“Assistance is at hand, madam, if you will accept it, and follow me," said Luke, raising the insensible girl in his arms, and bearing her down the hill towards the encampment, whither he was followed by Mrs. Mowbray and the priest, between whom, during the hurried dialogue we have detailed, very significant glances had been exchanged. Turpin, who, as it may be supposed, had not been an incurious observer of the scene passing, burst into his usual loud laugh on seeing Luke bear away his lovely burden.

“ Cousin! Ha, ha!” said he. “So the wench is his cousin. Damme, I half suspect he has fallen in love with his new-found cousin; and if so, Miss Sybil, or I'm mistaken, will look as yellow as a guinea. If 'that little Spanish devil gets it into her pretty jealous pate that he is about to bring home a new mistress, we shall have a tragedy-scene in the twinkling of a bed-post. However, I sha'n't lose sight of Sir Luke until I have settled my accounts with him. Hark ye, boy,” continued he, addressing the postilion; “remain where you are; you won't be wanted yet awhile, I imagine. There's a guinea for you, to drink Dick Turpin's health."

Upon which he mounted his mare, and walked her easily down the hiu.

“And so that be Dick Turpin, folks talk so much about," soliloquised the lad, looking curiously after him; “well, he's as civilspeaking a chap as need be, blow my boots if he ain't! and if I'd had a notion it were he, I'd have pulled up at first call, without more ado. Nothing like experience I shall know better another time,” added he, pocketing the douceur.

Rushing swiftly down the hill, Luke tarried at the river's brink, to sprinkle some of the cool element upon the pale brow of Eleanor'. As he held her in his arms, thoughts which he fain would have

stifled in their birth took possession of his heart. “Would she were mine!” murmured he: “Yet no! the wish is unworthy." But that wish returned unbidden.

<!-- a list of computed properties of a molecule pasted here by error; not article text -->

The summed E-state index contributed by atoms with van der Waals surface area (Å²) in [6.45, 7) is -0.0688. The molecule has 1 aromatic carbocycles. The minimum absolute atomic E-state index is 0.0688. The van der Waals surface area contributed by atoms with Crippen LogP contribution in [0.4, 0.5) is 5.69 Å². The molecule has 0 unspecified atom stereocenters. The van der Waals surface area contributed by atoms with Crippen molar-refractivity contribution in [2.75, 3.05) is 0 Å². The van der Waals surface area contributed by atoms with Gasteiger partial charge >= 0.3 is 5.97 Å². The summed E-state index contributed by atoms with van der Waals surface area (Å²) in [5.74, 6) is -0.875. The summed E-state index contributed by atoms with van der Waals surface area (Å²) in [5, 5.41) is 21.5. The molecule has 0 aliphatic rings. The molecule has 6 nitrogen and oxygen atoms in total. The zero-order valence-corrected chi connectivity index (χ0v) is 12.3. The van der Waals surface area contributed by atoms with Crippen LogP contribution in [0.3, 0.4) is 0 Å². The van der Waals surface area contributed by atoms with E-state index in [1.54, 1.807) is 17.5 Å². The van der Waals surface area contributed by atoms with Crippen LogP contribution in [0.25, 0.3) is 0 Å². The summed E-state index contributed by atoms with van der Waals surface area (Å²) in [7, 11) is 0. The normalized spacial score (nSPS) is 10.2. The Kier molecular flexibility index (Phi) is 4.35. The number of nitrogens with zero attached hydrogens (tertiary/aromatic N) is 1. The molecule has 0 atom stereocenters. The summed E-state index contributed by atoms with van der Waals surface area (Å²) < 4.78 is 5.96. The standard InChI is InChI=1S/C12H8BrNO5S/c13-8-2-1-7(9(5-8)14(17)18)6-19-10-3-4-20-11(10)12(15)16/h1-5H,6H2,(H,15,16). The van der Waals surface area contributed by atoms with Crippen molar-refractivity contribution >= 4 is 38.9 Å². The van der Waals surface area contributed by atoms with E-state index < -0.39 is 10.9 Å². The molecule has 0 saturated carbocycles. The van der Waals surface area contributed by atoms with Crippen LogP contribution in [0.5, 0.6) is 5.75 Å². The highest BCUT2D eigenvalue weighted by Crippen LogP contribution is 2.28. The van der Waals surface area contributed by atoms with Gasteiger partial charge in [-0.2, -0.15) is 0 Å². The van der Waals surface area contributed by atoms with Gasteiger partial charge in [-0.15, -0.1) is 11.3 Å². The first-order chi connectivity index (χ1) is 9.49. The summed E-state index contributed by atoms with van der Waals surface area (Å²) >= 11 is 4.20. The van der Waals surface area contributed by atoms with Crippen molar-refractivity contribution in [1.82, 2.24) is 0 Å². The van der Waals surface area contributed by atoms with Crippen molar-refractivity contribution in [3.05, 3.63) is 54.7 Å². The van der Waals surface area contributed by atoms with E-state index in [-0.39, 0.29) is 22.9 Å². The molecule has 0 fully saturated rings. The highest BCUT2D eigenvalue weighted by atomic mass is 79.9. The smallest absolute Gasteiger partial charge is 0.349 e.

Eleanor opened her eyes. She was still too weak to walk without support, and Luke, raising her once more in his arms, and motioning Mrs. Mowbray to follow, crossed the brook by means of stepping-stones, and conducted his charge along a bypath towards the priory, so as to avoid meeting with the crew assembled upon the green.

They had gained one of the roofless halls, when he encountered Balthazar. Astonished at the sight of the party, the patrico was about to address the priest as an acquaintance, when his more orthodox brother raised his finger to his lips, in token of caution. The action passed unobserved.

“ Hie thee to Sybil,” said Luke to the patrico. “ Bid her haste hither. Say that this maiden—that Miss Mowbray is here, and requires her aid. Fly! I will bear her to the refectory."

As Balthazar passed the priest, he pointed with a significant glance towards a chasm in the wall, which seemed to be an opening to soine subterraneous chamber. The father again made a gesture of silence, and Balthazar hastened upon his mission.

Luke led them to the refectory. He brought a chair for Eleanor's support; but so far from reviving, after such attention as could be afforded her, she appeared to become weaker. He was about to issue forth in search of Sybil, when to his surprise he found the door fastened.

“ You cannot pass this way,” said a voice, which Luke instantly recognised as that of the knight of Malta.

“Not pass !" echoed Luke. 66 What does this mean?”
“Our orders are from the queen,” returned the knight.
At this instant the low tone of a muffled bell was heard.
“Ha!” exclaimed Luke; "some danger is at hand.”

His heart smote him as he thought of Sybil, and he looked anxiously towards Eleanor.

Balthazar rushed into the room.
“Where is Sybil?” cried Luke. « Will she not come?"
“She will be here anon," answered the patrico.

“I will seek her myself, then,” said Luke. “The door by which you entered is free.”

“It is not free,” replied Balthazar. 6 Remain where “Who will prevent my going forth ?" demanded Luke, sternly.

“I will,” said Barbara Lovel, as she suddenly appeared in the doorway: “You stir not, excepting at my pleasure. Where is the maiden?” continued she, looking around with a grim smile of satisfaction at the consternation produced by her appearance. “Ha! I sce; she faints. Here is a cordial that shall revive her. Mrs. Mowbray, you are welcome to the gipsies' dwelling-you and your daughter. And you, Sir Luke Rookwood, I congratulate

you are.”

« 前へ次へ »